"The Zimmerman verdict lets us see this and feel a little embarrassed for them. Consider the pathos of a leadership that once transformed the nation now lusting for the conviction of the contrite and mortified George Zimmerman, as if a stint in prison for him would somehow assure more peace and security for black teenagers everywhere. This, despite the fact that nearly one black teenager a day is shot dead on the South Side of Chicago -- to name only one city -- by another black teenager."
So the facts of life, the reality of life is undercutting the favored and presumed mind-set of the civil rights leadership. That mind-set still says that the biggest problem black people face in America is white people. Times have changed. This verdict... He's got a great point about "cherubic Zimmerman." I mean, it was always gonna be a difficult thing to work up a lot of angst and fear over somebody that looks like the Pillsbury doughboy.
They've got a point.
RUSH: Now, a couple passages here from Shelby Steele, "The Decline of the Civil-Rights Establishment -- The Revs. Jackson and Sharpton have been consigned to a hard fate: They can never be more than redundancies, echoes of the great men they emulate because America has changed. Hard to be a King or Mandela today when your monstrous enemy is no more than the cherubic George Zimmerman.
"Why did the civil-rights leadership use its greatly depleted moral authority to support Trayvon Martin? This young man was, after all, no Rosa Parks -- a figure of indisputable human dignity set upon by the rank evil of white supremacy. Trayvon threw the first punch and then continued pummeling the much smaller Zimmerman. Yes, Trayvon was a kid, but he was also something of a menace. The larger tragedy is that his death will come to very little. There was no important principle or coherent protest implied in that first nose-breaking punch. It was just dumb bravado, a tough-guy punch.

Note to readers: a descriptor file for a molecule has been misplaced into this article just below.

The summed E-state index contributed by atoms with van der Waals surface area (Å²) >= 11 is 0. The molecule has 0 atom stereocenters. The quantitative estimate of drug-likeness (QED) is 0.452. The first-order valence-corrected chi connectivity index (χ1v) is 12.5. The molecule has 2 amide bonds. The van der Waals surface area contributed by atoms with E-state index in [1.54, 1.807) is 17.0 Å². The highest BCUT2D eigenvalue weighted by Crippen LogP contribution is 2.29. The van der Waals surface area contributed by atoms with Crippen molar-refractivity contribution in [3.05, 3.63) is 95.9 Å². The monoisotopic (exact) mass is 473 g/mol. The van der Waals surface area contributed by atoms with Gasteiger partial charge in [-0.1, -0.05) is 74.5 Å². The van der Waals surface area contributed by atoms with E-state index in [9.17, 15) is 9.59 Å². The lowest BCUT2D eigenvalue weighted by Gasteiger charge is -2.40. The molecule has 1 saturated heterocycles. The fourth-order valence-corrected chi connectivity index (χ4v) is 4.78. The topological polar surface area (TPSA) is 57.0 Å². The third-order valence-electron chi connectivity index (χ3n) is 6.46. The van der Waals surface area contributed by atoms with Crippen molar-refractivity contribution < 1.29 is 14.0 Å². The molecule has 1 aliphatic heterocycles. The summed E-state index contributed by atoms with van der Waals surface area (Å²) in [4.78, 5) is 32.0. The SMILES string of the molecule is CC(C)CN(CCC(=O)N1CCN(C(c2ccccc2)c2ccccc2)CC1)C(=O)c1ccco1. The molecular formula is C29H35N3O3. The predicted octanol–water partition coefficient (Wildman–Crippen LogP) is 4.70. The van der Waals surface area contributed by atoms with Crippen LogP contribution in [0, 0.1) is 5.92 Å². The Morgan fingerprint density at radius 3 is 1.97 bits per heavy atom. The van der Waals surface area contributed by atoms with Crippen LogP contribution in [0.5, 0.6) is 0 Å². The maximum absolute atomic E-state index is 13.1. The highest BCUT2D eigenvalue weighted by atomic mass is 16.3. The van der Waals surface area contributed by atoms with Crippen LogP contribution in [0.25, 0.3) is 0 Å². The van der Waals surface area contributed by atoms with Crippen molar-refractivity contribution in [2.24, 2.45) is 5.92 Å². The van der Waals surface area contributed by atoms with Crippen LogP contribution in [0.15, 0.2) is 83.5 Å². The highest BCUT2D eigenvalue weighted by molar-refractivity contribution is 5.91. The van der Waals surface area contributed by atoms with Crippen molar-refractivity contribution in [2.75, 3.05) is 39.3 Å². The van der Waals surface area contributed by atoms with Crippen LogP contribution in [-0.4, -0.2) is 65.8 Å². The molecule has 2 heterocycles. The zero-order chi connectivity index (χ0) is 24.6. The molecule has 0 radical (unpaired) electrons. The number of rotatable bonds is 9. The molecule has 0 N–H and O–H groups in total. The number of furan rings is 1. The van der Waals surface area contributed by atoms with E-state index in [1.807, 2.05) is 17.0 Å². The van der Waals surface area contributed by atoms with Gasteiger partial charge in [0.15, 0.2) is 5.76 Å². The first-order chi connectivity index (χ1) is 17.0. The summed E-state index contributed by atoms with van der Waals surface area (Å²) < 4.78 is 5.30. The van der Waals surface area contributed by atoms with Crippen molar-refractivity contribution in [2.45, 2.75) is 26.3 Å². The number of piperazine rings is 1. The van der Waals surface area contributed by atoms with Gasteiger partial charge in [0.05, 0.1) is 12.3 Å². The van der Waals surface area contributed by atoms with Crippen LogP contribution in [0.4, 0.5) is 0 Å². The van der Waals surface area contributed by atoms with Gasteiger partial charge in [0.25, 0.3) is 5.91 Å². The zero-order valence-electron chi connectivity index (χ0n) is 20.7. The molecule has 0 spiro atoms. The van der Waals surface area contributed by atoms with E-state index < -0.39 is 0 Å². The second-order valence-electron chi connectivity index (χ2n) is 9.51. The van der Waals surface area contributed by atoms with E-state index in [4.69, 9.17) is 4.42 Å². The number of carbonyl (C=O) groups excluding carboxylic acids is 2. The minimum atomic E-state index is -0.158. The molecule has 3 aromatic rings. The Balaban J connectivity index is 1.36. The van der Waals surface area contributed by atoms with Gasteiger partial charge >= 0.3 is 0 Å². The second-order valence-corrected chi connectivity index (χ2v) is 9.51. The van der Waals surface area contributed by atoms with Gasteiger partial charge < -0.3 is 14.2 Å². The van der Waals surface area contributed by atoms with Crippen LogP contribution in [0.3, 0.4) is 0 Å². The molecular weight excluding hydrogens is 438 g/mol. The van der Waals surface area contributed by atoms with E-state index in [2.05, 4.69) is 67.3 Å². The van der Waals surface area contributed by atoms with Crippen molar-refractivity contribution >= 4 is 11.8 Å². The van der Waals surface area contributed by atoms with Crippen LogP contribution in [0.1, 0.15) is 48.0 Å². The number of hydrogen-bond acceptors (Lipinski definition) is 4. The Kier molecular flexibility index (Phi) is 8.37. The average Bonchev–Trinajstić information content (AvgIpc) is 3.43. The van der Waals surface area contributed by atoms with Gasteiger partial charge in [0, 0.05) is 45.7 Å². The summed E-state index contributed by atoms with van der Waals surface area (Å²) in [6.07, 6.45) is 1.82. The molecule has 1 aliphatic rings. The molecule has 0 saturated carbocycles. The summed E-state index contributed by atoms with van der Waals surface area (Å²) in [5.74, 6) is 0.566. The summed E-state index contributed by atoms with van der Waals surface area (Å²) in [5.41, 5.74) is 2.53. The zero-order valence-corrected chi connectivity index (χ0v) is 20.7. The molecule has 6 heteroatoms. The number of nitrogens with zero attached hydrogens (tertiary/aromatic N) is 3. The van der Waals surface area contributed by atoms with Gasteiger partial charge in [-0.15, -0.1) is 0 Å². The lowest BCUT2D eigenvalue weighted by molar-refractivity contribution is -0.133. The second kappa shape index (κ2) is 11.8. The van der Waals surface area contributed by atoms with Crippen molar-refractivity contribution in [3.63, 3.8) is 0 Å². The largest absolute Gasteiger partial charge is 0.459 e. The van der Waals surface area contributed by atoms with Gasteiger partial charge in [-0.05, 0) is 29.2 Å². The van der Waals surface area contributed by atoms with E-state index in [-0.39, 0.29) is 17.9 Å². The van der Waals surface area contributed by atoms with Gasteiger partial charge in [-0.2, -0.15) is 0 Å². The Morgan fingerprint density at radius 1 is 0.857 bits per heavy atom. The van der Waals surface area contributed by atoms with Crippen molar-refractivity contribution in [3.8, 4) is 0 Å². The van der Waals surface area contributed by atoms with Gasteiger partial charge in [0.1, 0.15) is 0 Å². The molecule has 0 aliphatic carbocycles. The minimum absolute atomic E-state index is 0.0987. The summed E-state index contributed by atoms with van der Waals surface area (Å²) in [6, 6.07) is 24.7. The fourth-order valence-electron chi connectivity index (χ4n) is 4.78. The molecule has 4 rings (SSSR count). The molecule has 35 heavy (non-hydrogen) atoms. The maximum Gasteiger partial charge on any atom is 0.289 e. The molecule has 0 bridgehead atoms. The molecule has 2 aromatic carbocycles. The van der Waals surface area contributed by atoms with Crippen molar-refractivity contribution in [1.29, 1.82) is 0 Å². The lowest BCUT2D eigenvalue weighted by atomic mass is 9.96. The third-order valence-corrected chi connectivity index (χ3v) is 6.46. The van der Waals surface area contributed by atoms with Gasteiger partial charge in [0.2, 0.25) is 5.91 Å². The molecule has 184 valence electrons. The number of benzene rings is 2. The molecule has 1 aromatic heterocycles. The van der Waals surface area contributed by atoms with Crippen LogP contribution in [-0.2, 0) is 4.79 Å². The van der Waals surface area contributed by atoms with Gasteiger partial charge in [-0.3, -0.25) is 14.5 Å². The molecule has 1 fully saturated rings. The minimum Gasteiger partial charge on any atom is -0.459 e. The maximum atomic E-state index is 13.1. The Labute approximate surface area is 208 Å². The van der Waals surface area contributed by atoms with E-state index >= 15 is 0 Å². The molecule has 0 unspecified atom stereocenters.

"The civil-rights leadership rallied to Trayvon's cause (and not to the cause of those hundreds of black kids slain in America's inner cities this very year) to keep alive a certain cultural 'truth' that is the sole source of the leadership's dwindling power. Put bluntly, this leadership rather easily tolerates black kids killing other black kids. But it cannot abide a white person (and Mr. Zimmerman, with his Hispanic background, was pushed into a white identity by the media over his objections) getting away with killing a black person without undermining the leadership's very reason for being.
"The purpose of today's civil-rights establishment is not to seek justice, but to seek power for blacks in American life based on the presumption that they are still, in a thousand subtle ways, victimized by white racism. This idea of victimization is an example of what I call a 'poetic truth.' Like poetic license, it bends the actual truth in order to put forward a larger and more essential truth -- one that, of course, serves one's cause," but that has no real basis in truth.
"Poetic truths succeed by casting themselves as perfectly obvious: 'America is a racist nation'; 'the immigration debate is driven by racism'; 'Zimmerman racially stereotyped Trayvon.' And we say, 'Yes, of course,' lest we seem to be racist. Poetic truths work by moral intimidation, not reason." Exactly right.